San Michele di Murano near Venice. After joining the Camaldolese Order at the early age of fourteen, he studied theology at Florence and Home, whereupon he taught philosophy and theology at the monastery of San Michele di Murano. Because he relinquished the scholastic methotl, his superiors sent him to the monas- tery of San Parisio in Treviso where he became con- fessor and archivist. In 1760 he was elected Abbot of San Michele di Murano and in 1765, General of his Order for the space of five years during which he re- sided in Rome; in 1770 he returned to his monastery where he remained as abbot until his death. His monumental work, in the preparation of which he was assisted by his confreres Costadini and Calogera, is the "Annales Camaldulenses ordinis S. Benedicti, ab anno 907 ad aimum 1770" 9 vols, folio (Venice, 1755-73). It follows the plan of Mabillon's "An- nales ordinis S. Benedicti". His other works are: "Memorie della vita di San Parisio, e del monastero dei Santi Christina e Parisio di Treviso" (Venice, 1748), " Memorie del monastero della Santa Trinita di Ftenza" (F;enza, 1749), "Ad Scriptores rerum Itali- carum A. Muratorii accessiones historia? Faventince" (Venice, 1771), " De litteratura Faventmorum " (Ven- ice, 1775), and the posthumous work " Bibliotheca codicum Mss. monasterii St. Miclicelis de Murano cum appendice librorum 15, sreculi" (Venice, 1779).
Fabroni, De vita Mitfardtii. prefixed to the last named work of Mittarelli; Idem. Vita Italorum docfrina excellentium qui sec. 17 et IS fiorueruni . \ (Pisa. 177S-1S04), 369-91; Brau.v- MULLER in Kirchenlex; Weiss iq Biographic Vniverselle, XXVIII,
427. Michael Ott.
Mitylene, a titulary archbishopric in the island of Lesbos. Inhabitated, first by the Pelasgians, then by the ^Eolians, it was ruled in tuni Ijy the Persians, the Athenians, the Macedonians, the Seleucidae, and the Romans. Included in the empire of the East after the time of Theodosius it suffered much from the dif- ferent invasions of the Scythians in .370, the Slavs in 769, the Arabs in 821, SSI, 1035, the Russians in 864 and 1027. In 1204 after the foundation of the Latin empire, the city became a possession of the French, only to be reconquered in 1248 by .lohn Ducas Vatat zes. It belonged to the ( ienoese when the sultan , Mahomet II, conquered it in 1462. The home of many famous per- sons, among them Sappho, Alcaeus, and the sage Pitta- cus, Mitylene was famous for its beauty and for the strength of its walls. St. Paul stopped there during his third journey (Acts, xx, 14). Among its bish- ops, whose names will be found in part in Le Quien, "Oriens christianus", I, 953-962, are Zacharias Rhetor, or the Scholastic, author of an Ecclesiastical History about the year 536; Saint George who died in exile at Cherson befoie 821 and whose feast occurs on 7 April and 16 May; another Saint George who died in 843 and is venerated by the Greeks on 1 February with his two brothers. Saint Simeon and Saint David (Analecta boUandiana XVIII, 209 sq.). Until this time Mitylene was only an autocephalous archbishop- ric ; the " Notitia " of Leo the Wise aliout 900 describes it as a metropolitan see with five suffragans. Doro- theus of Mitylene stands out among the friends of the LTnion at the Council of Florence of %vhich he wrote a history in Greek (Mansi, XXXI, 463 sq., 997, 1009). The list of the Latin titularies of 1205 to 1412 may be found in Le Quien, III, 991-994; Eubel, I, 370; Gams, 449. The present city of Metilin num- bers 15,000 inhabitants, the greater number schismatic Greeks; the 700 C.atholics of the island are chiefly grouped about Metilin and are included in the arch- bishopric of Smyrna. The parish is directed by the Franciscans ; the Marist Brothers ha\ea school forbovs.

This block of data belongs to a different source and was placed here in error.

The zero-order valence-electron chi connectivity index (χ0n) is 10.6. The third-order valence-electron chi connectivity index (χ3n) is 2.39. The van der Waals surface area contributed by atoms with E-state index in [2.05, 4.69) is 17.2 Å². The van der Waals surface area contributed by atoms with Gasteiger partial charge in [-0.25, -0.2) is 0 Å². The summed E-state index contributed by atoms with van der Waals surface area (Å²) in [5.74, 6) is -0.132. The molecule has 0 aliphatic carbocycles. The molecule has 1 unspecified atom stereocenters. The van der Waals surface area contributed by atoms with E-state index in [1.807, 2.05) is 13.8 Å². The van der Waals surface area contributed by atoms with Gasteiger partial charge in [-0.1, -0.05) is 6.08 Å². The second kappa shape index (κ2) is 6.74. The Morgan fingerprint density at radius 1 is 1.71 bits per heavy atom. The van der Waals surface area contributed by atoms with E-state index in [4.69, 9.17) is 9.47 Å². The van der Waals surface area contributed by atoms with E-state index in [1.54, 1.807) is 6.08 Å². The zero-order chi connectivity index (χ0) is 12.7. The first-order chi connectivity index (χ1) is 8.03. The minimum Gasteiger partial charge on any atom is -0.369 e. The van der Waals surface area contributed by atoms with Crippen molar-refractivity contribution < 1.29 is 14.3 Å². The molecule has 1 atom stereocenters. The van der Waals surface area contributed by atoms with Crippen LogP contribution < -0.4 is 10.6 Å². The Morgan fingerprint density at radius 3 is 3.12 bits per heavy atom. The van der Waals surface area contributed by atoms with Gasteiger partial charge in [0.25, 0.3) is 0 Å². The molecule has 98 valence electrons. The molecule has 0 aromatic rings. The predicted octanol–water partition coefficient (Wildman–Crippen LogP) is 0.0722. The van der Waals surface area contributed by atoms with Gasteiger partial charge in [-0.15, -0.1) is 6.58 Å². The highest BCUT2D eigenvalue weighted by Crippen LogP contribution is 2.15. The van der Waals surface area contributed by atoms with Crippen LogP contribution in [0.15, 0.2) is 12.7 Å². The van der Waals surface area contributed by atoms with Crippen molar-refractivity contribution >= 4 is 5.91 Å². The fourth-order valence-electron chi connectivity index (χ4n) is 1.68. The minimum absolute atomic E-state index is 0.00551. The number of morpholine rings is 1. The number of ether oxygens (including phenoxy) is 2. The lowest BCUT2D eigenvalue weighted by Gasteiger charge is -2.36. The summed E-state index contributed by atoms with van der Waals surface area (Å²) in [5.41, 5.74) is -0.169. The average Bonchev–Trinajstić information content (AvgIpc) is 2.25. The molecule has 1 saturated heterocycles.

Le Quien. Orims chriKiinm,.': I. n-,:i-'.ifii ; TIT, 9ai-!)!>4; La- CROIX. lies de la Grice (Paris. \fin?,). J97 :!:!S; Cuinet. La Tur- Quied'Asie. I (.Pans. 1892). 449-74: KnnET.VEV Die aniiken Bauresten der Insel Lesbox (Berlin, ISOO); Wroth. Calaloque of Greek Coins of Troas, Ealis. and Lesbes (London, 1894), 184-21.').